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By Courtney Young
April 15, 2011
Caption : Does the level of censorship that takes place in prison libraries create more problems than it solves?     

In less than three months, the Department of Corrections’ Judiciary Committee will decide on a bill designed to further limit the types of reading materials made available to Connecticut prison libraries.

The bill was first proposed after the accused murderer in the highly publicized Petit family murders, was thought to have access to books described as “criminally malevolent in the extreme” while serving time for prior crimes. Advocates who wanted to ban such materials in prison argued that books that had plotlines that included rape, murder, torture, and arson were tantamount to arming this man with a “blueprint” for nefarious activity.

Exactly what types of books, magazines, journals, and other reading materials are made available to the incarcerated is not a new debate but one that has been raging since the 19th century. Some reading materials are currently censored with little public or legal resistance or as Boston Globe writer Michael Gerson writes, “Prisons could justifiably ban Tunnel Digging for Dummies.” However, bans on authors like Chilean poet and politician Pablo Neruda and Sister Helen Prejean, a staunch opponent of the death penalty, have been more controversial.

The ACLU recently filed a motion [PDF] in a U.S. district court that argues an existing policy at the Berkeley County Detention Center in Moncks Corner, S.C., is unconstitutional. The policy currently bans all reading material—save the Bible—from inmates. The creators of the policy are, apparently, unaware or unconcerned that the Bible contains rape, murder, and torture as well.

Across the country, many prison libraries have censored the works of Gore Vidal, Toni Morrison, Gustav Flaubert, Sojourner Truth, and William Shakespeare, to name a few. The specific regulations regarding what kinds of reading material allowed in the nation’s prison libraries vary from state to state. Guidelines for censorship can be broad and usually account for content of a sexual, racial, illegal, or otherwise “dangerous” nature.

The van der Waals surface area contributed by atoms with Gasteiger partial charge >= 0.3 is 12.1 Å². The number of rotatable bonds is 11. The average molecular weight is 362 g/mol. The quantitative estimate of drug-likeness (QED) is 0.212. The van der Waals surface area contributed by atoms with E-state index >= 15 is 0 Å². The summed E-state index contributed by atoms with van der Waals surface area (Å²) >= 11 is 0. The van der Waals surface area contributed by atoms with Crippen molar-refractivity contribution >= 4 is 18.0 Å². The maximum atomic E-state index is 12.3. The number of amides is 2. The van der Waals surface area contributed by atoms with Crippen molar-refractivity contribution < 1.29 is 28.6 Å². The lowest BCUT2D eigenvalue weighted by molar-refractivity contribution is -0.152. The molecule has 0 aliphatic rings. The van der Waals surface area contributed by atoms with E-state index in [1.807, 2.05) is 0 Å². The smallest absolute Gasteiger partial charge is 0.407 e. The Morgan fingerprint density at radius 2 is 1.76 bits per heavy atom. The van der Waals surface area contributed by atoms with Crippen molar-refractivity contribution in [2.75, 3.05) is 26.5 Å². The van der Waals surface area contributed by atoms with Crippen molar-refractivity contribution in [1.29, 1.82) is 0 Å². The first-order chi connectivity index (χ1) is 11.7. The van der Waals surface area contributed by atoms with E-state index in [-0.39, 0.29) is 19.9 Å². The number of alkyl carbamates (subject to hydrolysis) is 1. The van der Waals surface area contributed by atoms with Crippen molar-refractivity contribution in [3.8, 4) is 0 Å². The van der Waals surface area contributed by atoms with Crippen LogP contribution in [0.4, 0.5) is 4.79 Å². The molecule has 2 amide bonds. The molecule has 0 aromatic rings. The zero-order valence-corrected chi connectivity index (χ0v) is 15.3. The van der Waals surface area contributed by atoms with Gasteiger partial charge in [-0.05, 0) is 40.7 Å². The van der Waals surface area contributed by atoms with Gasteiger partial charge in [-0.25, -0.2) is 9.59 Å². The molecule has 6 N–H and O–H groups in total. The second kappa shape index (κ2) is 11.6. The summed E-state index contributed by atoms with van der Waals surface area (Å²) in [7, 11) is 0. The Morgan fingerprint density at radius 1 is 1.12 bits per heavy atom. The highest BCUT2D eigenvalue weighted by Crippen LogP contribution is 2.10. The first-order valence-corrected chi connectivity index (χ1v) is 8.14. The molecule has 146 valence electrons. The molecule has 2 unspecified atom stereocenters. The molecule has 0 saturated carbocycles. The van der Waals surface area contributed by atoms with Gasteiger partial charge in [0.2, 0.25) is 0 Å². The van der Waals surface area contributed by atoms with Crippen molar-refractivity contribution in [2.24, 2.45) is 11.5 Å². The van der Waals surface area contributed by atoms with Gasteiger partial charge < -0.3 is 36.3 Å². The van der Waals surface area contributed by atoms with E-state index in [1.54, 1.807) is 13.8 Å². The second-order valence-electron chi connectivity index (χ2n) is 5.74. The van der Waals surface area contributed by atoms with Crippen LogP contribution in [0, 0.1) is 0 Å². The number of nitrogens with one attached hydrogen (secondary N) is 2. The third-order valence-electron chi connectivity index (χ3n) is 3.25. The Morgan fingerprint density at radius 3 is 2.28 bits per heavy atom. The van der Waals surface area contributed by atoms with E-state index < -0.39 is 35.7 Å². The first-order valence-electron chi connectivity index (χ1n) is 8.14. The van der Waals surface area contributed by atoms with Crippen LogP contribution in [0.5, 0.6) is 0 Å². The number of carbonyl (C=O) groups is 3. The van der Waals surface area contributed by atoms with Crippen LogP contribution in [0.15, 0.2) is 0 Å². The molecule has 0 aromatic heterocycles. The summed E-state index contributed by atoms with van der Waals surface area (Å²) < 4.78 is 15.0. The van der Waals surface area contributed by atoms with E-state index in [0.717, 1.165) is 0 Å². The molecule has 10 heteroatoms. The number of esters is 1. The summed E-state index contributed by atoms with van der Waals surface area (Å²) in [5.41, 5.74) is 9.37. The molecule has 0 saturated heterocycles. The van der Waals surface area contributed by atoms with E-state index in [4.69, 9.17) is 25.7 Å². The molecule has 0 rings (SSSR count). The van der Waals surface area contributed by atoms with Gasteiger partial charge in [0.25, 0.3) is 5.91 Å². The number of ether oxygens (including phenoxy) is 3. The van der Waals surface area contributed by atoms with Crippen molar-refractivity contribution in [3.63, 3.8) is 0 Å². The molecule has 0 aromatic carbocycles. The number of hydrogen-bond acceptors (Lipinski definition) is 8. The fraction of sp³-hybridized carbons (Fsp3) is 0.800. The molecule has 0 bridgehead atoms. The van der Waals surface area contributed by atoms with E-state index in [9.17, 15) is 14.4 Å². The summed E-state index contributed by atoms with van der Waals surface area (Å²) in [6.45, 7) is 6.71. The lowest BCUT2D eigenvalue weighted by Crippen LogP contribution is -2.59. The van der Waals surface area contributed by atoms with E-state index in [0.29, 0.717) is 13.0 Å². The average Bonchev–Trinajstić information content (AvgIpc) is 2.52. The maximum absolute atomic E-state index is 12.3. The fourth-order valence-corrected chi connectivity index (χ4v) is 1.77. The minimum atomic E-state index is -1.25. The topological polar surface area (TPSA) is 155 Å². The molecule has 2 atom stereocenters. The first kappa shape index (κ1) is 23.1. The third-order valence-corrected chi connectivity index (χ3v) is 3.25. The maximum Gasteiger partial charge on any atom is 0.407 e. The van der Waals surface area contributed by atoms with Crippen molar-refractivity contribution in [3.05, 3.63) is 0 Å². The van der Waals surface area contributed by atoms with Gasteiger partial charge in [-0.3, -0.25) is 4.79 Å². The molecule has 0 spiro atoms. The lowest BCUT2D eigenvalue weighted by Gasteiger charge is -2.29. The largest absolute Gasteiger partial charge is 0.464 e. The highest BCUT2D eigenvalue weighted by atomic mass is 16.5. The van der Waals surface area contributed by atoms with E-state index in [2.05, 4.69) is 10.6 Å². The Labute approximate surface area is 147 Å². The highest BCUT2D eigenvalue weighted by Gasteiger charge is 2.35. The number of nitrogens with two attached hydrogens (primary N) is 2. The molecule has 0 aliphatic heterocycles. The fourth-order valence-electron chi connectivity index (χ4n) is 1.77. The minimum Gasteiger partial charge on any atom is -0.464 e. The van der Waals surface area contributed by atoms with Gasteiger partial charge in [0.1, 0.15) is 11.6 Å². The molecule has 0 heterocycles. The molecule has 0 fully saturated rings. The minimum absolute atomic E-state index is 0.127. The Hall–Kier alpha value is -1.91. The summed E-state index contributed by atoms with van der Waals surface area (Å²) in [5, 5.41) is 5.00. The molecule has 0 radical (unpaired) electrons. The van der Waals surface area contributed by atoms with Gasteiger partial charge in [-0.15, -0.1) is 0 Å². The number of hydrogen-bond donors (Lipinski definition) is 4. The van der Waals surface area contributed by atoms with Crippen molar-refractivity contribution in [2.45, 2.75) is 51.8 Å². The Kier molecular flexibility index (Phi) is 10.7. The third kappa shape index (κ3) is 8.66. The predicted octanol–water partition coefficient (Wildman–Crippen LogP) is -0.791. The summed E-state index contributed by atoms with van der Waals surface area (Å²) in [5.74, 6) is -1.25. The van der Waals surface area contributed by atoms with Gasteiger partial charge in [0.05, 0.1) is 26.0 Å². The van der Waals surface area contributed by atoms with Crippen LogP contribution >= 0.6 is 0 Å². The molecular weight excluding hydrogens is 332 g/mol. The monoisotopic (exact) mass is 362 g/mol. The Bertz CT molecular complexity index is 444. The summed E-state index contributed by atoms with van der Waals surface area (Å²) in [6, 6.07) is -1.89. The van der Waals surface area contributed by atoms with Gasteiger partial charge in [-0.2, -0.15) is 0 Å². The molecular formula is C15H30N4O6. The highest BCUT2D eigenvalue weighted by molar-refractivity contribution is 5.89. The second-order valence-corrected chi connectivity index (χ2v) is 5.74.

This year, the Texas Civil Rights Project released a 59-page human rights report [PDF] that expounds on the oftentimes arbitrary and draconian measures taken to limit an inmate’s access to books. But in briefly skimming through the full listof banned books, it reads more like a syllabus for literature undergrads rather than something that would promote dangerous or illegal activity. In a recent story for The American Prospect, Adam Sewer uses the Virginia’s correctional system as a case study for how his own work has fallen under the umbrella of prison censorship.

A few months back, I attended an event entitled “Literacy, Libraries and Liberation,” featuring Toni Morrison and Angela Davis. Morrison read from a letter she received from the Texas Department of Criminal Justice explaining that her novel Paradise was banned because it “contains material that a reasonable person would construe as written solely for the purpose of communicating information designed to achieve a breakdown.”

“I was amused to get this but I was also thrilled,” Morrison said at the event. “It seemed like an extraordinary compliment that Paradise could actually blow up into a riot in a prison. So I thought that … I wanted to make some connection between prisons, their organization, their prohibitions, and what they understand to be lethal or dangerous, like reading, like literacy, like understanding.”

The link between literacy and incarceration is staggering. The National Institute of Literacy or the NIL reports that 70 percent of the prison population maintains a significant degree of illiteracy, unable able to read above a grade school level. For juvenile offenders, the percentage rises to 85 percent.  A newly published report [PDF] by the NAACP reveals a number of sobering statistics on prisoners and education. Among them, the NAACP reports that since the recession, state spending for prisons has surpassed spending for higher education and libraries.

One of the many powers of literacy is that it provides options—the option of individuals to engage in citizenship and act upon the full possibilities of their potential. Curtailing broad access to books within the prison system is counterproductive to say the least. With a rising prison population, it is important to give inmates access to literature. A ban on pornography and bomb building books makes sense, but the energy spent on banning the works of Alice Walker and Jon Stewart needs to be redirected.

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